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China Urges Action Against Threat Of Militarization Of Outer Space

Other than the occasional hand gun or nuclear space test (pictured), space is essentially free of any weapons. Instead the "high ground" is occupied by communication, navigation and spy satellites.
Beijing (AFP) Sep 01, 2005
Emerging space power China Thursday warned urgent attention needs to be given to the prospect of weapons being deployed in space, saying the risks were growing every day.

In a position paper on arms control, disarmament and non-proliferation, it said it supports international legal documents ensuring the peaceful use of space.

"Outer space is the common wealth of mankind but, at present, the danger of weaponization of outer space is growing with each passing day," it said.

"Such a prospect is not in the interest of any country."

In May, a New York Times report said the US Air Force was seeking a national security directive from President George W. Bush that could lead to fielding offensive and defensive space weapons.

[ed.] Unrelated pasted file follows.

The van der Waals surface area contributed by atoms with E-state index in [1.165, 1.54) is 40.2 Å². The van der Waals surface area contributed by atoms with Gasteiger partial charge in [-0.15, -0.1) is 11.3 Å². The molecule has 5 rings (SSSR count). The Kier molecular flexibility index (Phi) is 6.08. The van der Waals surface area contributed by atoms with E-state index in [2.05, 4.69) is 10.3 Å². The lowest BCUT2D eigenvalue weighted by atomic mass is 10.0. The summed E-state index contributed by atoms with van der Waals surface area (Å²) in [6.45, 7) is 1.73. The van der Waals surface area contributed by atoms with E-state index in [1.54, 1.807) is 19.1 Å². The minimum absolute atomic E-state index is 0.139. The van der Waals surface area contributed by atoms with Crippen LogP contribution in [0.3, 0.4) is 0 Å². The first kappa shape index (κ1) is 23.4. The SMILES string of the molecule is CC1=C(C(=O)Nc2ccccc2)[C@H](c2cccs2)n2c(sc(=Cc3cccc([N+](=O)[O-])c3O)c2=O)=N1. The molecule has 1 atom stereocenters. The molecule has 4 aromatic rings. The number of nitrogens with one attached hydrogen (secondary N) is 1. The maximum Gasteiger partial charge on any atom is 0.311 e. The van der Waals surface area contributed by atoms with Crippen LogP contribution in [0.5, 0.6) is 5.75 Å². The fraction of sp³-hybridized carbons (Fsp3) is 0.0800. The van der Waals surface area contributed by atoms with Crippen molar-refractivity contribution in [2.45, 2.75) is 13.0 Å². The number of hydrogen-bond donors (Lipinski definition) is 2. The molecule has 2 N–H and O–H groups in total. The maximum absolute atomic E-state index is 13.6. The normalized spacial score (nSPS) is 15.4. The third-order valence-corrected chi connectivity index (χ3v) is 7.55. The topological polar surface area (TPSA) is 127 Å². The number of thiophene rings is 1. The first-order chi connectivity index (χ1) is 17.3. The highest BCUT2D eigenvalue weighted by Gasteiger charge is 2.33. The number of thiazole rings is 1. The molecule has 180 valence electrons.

The White House subsequently denied it was considering putting weapons in space.

"The international community should take effective preventative measures, negotiate and conclude relevant international legal instruments to prohibit deployment of weapons in outer space," the position paper said.

The Times report said the US aim was not to place weapons permanently in orbit -- which is banned under the 30-year-old Antiballistic Missile Treaty the US withdrew from in 2002 -- but to use space as a platform for weapons systems currently being developed.

China carried out its maiden manned space flight in October 2003 and plans to launch its next manned mission this year. It set up its space program in 1992 and has said it will never be used to put weapons in orbit.

Chinese President Hu Jintao leaves for the United States and a meeting with Bush next week.

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Baikonur, Kazakhstan (AFP) Aug 13, 2005
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